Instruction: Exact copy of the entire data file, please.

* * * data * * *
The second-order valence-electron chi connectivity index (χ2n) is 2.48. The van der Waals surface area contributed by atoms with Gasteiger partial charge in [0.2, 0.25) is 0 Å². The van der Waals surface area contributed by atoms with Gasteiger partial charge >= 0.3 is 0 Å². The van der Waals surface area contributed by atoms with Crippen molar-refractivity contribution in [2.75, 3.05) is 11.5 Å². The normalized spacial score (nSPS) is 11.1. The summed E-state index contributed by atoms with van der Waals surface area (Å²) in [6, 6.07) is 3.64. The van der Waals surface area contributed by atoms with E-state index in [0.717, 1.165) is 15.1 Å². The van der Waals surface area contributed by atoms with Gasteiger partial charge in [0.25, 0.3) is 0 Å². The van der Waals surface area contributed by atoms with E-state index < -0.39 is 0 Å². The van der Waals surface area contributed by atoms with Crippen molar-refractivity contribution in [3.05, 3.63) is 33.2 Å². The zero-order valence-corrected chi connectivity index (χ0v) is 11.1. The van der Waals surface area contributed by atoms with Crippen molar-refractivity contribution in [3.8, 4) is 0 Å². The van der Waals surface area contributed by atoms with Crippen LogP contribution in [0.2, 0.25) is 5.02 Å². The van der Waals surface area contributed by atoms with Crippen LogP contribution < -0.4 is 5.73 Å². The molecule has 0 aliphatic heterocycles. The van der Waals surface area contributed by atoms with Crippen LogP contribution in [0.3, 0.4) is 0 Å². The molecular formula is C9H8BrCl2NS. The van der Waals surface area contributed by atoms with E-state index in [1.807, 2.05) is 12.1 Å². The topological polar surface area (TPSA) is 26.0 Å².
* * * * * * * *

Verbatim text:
The second-order valence-electron chi connectivity index (χ2n) is 2.48. The van der Waals surface area contributed by atoms with Gasteiger partial charge in [0.2, 0.25) is 0 Å². The van der Waals surface area contributed by atoms with Gasteiger partial charge >= 0.3 is 0 Å². The van der Waals surface area contributed by atoms with Crippen molar-refractivity contribution in [2.75, 3.05) is 11.5 Å². The normalized spacial score (nSPS) is 11.1. The summed E-state index contributed by atoms with van der Waals surface area (Å²) in [6, 6.07) is 3.64. The van der Waals surface area contributed by atoms with E-state index in [0.717, 1.165) is 15.1 Å². The van der Waals surface area contributed by atoms with Gasteiger partial charge in [0.25, 0.3) is 0 Å². The van der Waals surface area contributed by atoms with E-state index < -0.39 is 0 Å². The van der Waals surface area contributed by atoms with Crippen molar-refractivity contribution in [3.05, 3.63) is 33.2 Å². The zero-order valence-corrected chi connectivity index (χ0v) is 11.1. The van der Waals surface area contributed by atoms with Crippen molar-refractivity contribution in [3.8, 4) is 0 Å². The van der Waals surface area contributed by atoms with Crippen LogP contribution in [0.2, 0.25) is 5.02 Å². The van der Waals surface area contributed by atoms with Crippen LogP contribution < -0.4 is 5.73 Å². The molecule has 0 aliphatic heterocycles. The van der Waals surface area contributed by atoms with Crippen LogP contribution in [0.3, 0.4) is 0 Å². The molecular formula is C9H8BrCl2NS. The van der Waals surface area contributed by atoms with E-state index in [1.807, 2.05) is 12.1 Å². The topological polar surface area (TPSA) is 26.0 Å².